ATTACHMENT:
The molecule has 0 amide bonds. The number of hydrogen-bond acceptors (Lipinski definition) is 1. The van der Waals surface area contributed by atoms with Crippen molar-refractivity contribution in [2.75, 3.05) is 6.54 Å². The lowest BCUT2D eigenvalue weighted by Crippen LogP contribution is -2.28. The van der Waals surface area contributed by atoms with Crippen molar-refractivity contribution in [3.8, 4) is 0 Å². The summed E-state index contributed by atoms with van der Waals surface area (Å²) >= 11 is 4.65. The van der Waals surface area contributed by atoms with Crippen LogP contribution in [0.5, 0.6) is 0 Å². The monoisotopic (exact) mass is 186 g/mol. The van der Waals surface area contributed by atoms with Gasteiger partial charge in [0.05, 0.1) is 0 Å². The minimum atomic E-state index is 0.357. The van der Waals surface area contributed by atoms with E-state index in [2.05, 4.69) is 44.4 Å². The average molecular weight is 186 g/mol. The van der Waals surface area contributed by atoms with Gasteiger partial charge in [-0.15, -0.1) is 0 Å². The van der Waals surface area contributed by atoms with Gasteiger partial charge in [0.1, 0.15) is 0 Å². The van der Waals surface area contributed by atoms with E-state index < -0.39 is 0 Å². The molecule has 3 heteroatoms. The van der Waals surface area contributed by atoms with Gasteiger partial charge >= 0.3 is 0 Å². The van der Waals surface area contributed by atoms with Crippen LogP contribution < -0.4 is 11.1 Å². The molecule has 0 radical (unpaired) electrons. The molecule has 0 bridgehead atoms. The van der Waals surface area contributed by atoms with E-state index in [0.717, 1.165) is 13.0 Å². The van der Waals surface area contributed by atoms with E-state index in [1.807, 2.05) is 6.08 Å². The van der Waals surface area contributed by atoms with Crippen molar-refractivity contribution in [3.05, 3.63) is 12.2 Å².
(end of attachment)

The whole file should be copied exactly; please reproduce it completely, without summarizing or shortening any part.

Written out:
The molecule has 0 amide bonds. The number of hydrogen-bond acceptors (Lipinski definition) is 1. The van der Waals surface area contributed by atoms with Crippen molar-refractivity contribution in [2.75, 3.05) is 6.54 Å². The lowest BCUT2D eigenvalue weighted by Crippen LogP contribution is -2.28. The van der Waals surface area contributed by atoms with Crippen molar-refractivity contribution in [3.8, 4) is 0 Å². The summed E-state index contributed by atoms with van der Waals surface area (Å²) >= 11 is 4.65. The van der Waals surface area contributed by atoms with Crippen LogP contribution in [0.5, 0.6) is 0 Å². The monoisotopic (exact) mass is 186 g/mol. The van der Waals surface area contributed by atoms with Gasteiger partial charge in [0.05, 0.1) is 0 Å². The minimum atomic E-state index is 0.357. The van der Waals surface area contributed by atoms with E-state index in [2.05, 4.69) is 44.4 Å². The average molecular weight is 186 g/mol. The van der Waals surface area contributed by atoms with Gasteiger partial charge in [-0.15, -0.1) is 0 Å². The van der Waals surface area contributed by atoms with Gasteiger partial charge in [0.1, 0.15) is 0 Å². The van der Waals surface area contributed by atoms with E-state index < -0.39 is 0 Å². The molecule has 3 heteroatoms. The van der Waals surface area contributed by atoms with Gasteiger partial charge >= 0.3 is 0 Å². The van der Waals surface area contributed by atoms with Crippen LogP contribution < -0.4 is 11.1 Å². The molecule has 0 radical (unpaired) electrons. The molecule has 0 bridgehead atoms. The van der Waals surface area contributed by atoms with E-state index in [0.717, 1.165) is 13.0 Å². The van der Waals surface area contributed by atoms with E-state index in [1.807, 2.05) is 6.08 Å². The van der Waals surface area contributed by atoms with Crippen molar-refractivity contribution in [3.05, 3.63) is 12.2 Å².